The 1948 Summer Olympics, officially known as the Games of the XIV Olympiad, were an international multi-sport event which was held in London, England, United Kingdom.
After a 12-year hiatus because of World War II, these were the first Summer Olympics since the 1936 Games in Berlin. The 1940 Games had been scheduled for Tokyo, and then for Helsinki; the 1944 Games had been provisionally planned for London. This was the second occasion that London had hosted the Olympic Games, having previously been the venue in 1908. The Olympics again returned to London in 2012, making it the only city to host the games three times.One of the star performers at the Games was Dutch sprinter Fanny Blankers-Koen. Dubbed "The Flying Housewife", the 30-year-old mother of two won four gold medals in athletics. In the decathlon, American Bob Mathias became the youngest male ever to win an Olympic gold medal at the age of 17. The most individual medals were won by Veikko Huhtanen of Finland who took three golds, a silver and a bronze in men's gymnastics. Lord Burghley, a gold medal winner at the 1928 Olympics, member of the International Olympic Committee (IOC), and President of the Amateur Athletics Association was named Chairman of the Organising and Executive Committees. The other members of the committees were: Colonel Evan Hunter, General Secretary of the British Olympic Association, and Chef de mission for Great Britain; Lord Abe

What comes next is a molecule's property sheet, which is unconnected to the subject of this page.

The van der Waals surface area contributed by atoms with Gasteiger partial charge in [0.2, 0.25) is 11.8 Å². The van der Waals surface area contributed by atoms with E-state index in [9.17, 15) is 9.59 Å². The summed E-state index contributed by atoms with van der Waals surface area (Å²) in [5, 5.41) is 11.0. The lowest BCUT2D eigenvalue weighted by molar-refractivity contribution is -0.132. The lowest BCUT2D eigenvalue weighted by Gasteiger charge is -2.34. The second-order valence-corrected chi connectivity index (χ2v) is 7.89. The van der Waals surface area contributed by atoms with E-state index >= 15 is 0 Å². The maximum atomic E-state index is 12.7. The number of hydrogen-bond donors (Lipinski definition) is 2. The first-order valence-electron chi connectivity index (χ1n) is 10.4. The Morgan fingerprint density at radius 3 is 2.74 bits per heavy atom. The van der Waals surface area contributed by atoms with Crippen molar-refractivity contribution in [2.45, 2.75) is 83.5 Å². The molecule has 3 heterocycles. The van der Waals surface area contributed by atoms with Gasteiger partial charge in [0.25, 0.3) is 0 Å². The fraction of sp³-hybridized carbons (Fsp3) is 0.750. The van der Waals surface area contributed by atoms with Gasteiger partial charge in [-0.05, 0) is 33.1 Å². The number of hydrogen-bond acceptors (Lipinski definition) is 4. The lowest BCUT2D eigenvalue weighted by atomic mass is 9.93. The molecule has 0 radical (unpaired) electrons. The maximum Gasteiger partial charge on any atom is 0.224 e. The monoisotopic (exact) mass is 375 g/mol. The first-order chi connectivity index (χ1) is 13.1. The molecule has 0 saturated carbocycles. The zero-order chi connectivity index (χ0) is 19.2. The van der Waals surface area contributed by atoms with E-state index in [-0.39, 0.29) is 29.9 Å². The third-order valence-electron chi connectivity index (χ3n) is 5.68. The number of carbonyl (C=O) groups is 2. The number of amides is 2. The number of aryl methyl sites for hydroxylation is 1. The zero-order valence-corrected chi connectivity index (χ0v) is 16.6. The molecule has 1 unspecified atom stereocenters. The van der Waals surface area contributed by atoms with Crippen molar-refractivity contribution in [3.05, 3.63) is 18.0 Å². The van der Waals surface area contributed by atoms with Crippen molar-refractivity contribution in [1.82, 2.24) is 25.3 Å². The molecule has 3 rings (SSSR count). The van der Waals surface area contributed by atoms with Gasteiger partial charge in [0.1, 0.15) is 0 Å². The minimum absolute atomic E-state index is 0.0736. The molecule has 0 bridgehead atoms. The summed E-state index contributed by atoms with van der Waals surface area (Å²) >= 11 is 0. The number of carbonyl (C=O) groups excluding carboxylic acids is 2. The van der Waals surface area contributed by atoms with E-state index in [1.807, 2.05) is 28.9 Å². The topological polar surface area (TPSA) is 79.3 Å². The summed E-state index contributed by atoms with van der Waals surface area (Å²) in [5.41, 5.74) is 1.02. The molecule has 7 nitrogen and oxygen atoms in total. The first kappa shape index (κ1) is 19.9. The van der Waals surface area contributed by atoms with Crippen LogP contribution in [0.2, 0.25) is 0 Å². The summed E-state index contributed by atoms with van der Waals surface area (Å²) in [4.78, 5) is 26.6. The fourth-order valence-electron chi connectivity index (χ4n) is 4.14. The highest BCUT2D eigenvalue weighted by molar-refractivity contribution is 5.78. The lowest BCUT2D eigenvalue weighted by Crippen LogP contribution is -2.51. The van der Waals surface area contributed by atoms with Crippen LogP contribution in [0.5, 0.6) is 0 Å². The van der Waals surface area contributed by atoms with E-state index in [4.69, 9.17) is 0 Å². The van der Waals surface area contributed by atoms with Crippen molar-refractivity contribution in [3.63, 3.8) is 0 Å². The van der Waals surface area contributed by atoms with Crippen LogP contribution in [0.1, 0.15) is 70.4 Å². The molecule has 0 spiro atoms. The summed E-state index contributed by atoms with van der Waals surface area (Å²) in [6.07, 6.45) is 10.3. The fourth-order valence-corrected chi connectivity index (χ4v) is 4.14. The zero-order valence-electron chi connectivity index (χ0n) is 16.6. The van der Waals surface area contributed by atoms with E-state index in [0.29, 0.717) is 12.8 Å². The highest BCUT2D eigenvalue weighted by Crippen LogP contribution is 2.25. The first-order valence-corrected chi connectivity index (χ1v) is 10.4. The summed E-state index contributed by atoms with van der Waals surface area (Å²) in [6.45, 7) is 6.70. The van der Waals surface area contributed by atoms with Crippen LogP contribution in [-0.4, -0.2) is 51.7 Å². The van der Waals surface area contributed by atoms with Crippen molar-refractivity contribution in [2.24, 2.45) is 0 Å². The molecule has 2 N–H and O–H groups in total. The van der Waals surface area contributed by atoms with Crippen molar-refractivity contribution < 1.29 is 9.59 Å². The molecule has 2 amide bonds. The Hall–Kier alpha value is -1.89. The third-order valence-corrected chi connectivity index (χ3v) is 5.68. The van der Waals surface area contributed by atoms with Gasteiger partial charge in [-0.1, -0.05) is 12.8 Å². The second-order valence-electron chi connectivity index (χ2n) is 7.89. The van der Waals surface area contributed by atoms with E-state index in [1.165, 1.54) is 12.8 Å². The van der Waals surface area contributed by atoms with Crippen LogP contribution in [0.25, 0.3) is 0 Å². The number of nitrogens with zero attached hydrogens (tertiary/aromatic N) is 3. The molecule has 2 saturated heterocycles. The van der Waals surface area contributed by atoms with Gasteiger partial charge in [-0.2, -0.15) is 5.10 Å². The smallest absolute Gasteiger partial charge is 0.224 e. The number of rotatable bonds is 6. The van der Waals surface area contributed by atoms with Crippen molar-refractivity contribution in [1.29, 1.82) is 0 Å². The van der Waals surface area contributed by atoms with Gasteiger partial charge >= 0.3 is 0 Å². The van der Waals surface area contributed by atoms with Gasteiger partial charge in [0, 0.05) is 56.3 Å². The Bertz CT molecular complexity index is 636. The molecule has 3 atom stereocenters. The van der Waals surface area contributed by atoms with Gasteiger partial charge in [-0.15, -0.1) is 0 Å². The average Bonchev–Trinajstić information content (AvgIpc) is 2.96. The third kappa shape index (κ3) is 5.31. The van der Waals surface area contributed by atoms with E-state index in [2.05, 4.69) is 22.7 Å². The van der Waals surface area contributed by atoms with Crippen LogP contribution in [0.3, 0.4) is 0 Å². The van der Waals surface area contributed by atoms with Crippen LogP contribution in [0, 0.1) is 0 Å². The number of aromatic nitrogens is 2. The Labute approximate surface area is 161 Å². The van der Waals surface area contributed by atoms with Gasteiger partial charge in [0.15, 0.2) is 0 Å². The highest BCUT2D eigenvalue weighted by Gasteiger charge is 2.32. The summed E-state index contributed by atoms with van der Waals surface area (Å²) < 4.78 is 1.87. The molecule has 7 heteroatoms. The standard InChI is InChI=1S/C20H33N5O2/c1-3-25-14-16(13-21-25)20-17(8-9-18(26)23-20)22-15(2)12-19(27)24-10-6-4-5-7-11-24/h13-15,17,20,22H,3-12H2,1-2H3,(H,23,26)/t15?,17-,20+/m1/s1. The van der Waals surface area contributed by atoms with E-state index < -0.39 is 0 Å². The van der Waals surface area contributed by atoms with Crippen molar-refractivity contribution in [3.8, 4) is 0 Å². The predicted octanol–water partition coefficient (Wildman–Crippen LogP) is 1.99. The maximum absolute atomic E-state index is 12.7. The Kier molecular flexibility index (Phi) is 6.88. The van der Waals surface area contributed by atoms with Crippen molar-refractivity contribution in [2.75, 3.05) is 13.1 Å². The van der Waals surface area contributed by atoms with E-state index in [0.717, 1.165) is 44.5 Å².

dare, the other British member of the IOC; Sir Noel Curtis-Bennett; Alderman H.E. Fern; E.J. Holt; J. Emrys Lloyd, who became the committee's legal advisor; C.B. Cowley of the London Press and Advertising; R.B. Studdert, Managing Director of the Army & Navy Stores; A.E. Porritt, a member of the IOC for New Zealand who resided in London; S.F. Rous, Secretary of the Football Association; and Jack Beresford.
Olympic pictograms were introduced for the first time. There were twenty of them—one for each Olympic sport and three separate pictograms for the arts competition, the opening ceremony and the closing ceremony. They were called "Olympic symbols" and intended for the use on tickets. The background of each pictogram resembled escutcheon. Olympic pictograms would appear again 16 years later and be featured at each Summer Olympics thereafter. At the time of the Games food, petrol and building rationing was still in place in Britain; because of this the 1948 Olympics came to be known as the "Austerity Games". Athletes were given increased rations, the same as those received by dockers and miners, which meant 5,467 calories a day, instead of the normal 2,600. Building an Olympic Village was deemed too expensive; athletes were therefore housed in existing accommodation. Male competitors stayed at RAF camps in Uxbridge and West Drayton, and an Army camp in Richmond; female competitors in London colleges.